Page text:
Can Regeneron crack the genetic code to obesity? My colleague Erika Fry reports on an exciting genomic development (though not of the CRISPR variety) in the biotech world. NY-based Regeneron says it has been able to identify rare genetic mutations that may be linked to obesity and could potentially spur treatments that curb it. The science of obesity is fraught, which is what makes this discovery so interesting. There isn't quite a clear map of how, or how much, genetic factors contribute to someone's risk for obesity. Regeneron's findings could help shine a new light on this area of drug development. (Fortune)


Activist pressure continues to build for GlaxoSmithKline. British drug giant GlaxoSmithKline has had some rollercoaster years, and it appears the ride isn't over quite yet. Following aggressive restructuring of the corporate suite, deals with outside companies, spinoffs, and a reset of the drug maker's therapeutic pipeline, the pressure is still on from activist investors led by Elliott Management who are openly calling for a managerial and strategic shakeup given the company's influence and potential. One key criticism levied by Elliott? "GSK has underperformed its peers on shareholder returns, R&D investments and other key indicators," the firm wrote in an open letter following an investor update last week. "The causes of such severe underperformance stem from issues that stretch back more than a decade. GSK's biopharma business is viewed as overly bureaucratic." (FiercePharma)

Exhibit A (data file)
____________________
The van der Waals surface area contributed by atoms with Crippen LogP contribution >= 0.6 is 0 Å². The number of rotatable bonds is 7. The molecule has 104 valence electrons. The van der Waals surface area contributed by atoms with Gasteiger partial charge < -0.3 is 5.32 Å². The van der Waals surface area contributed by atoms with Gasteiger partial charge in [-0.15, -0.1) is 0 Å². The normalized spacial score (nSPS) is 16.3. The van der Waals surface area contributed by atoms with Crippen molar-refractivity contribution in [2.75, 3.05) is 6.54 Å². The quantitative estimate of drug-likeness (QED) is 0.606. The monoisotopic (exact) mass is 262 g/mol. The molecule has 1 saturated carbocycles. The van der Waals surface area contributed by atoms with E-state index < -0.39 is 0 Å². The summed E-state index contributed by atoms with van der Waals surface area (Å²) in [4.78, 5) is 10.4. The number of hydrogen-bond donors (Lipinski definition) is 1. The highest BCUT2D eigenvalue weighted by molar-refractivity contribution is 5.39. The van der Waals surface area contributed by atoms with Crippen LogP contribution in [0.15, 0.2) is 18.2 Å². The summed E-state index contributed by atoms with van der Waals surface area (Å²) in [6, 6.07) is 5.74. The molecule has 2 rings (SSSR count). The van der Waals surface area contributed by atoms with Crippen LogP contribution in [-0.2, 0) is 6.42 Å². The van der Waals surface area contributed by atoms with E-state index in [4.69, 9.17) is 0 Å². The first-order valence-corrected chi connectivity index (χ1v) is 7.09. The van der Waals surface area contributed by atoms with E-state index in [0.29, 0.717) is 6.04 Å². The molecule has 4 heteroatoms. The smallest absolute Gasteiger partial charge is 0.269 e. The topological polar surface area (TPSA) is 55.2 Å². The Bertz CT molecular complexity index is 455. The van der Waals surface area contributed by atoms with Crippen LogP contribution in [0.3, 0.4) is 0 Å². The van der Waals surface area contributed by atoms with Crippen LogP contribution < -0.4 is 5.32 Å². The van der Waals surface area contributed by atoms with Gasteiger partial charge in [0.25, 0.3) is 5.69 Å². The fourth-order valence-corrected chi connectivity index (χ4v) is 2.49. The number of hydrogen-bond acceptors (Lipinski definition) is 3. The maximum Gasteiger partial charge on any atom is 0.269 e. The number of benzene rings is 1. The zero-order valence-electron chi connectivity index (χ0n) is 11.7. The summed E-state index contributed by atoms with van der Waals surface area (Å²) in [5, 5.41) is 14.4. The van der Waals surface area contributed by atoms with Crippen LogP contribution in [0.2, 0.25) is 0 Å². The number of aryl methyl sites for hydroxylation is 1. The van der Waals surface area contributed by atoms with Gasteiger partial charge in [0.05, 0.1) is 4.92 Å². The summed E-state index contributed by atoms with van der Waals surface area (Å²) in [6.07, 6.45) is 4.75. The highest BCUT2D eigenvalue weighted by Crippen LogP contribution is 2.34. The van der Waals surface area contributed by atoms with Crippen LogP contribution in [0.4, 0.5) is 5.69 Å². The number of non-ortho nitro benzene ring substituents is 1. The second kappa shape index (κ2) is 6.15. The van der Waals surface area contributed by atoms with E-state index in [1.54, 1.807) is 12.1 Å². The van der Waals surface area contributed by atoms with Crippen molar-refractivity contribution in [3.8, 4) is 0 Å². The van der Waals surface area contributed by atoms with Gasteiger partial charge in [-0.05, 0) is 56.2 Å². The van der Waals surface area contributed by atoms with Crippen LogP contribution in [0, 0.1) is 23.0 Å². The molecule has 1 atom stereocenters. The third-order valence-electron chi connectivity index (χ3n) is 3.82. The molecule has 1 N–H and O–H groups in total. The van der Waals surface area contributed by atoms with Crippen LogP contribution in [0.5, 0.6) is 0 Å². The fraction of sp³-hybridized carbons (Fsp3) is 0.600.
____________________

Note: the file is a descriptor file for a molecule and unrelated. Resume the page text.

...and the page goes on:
The Delta variant is here, but testing is tricky. The COVID Delta variant is now the greatest threat to getting back to normalcy. The highly infectious strain is making up a larger and larger share of new coronavirus cases in the U.S., and has been identified in more than 80 countries. But can conventional COVID tests detect this specific variant? In short: Sort of. Some tests do, and some tests don't. Many require more complex analysis of patient's biological sample which may have to be conducted in a lab and aren't quite as fast as rapid antigen tests which can return results within a half hour. But companies are already working on tailoring diagnostics to sniff out the Delta variant. What's most important, however, is to get vaccinated, no matter which COVID strain may be going around, since initial studies have shown that currently available shots help prevent serious illness, hospitalization, and deaths across the coronavirus spectrum. (Fortune)


Facebook is being investigated over vaccine disinformationby Bloomberg

The Trump Organization is facing a 10-count indictmentby Nicole Goodkind

Employers have a tricky legal landscape on vaccinesby S. Mitra Kalita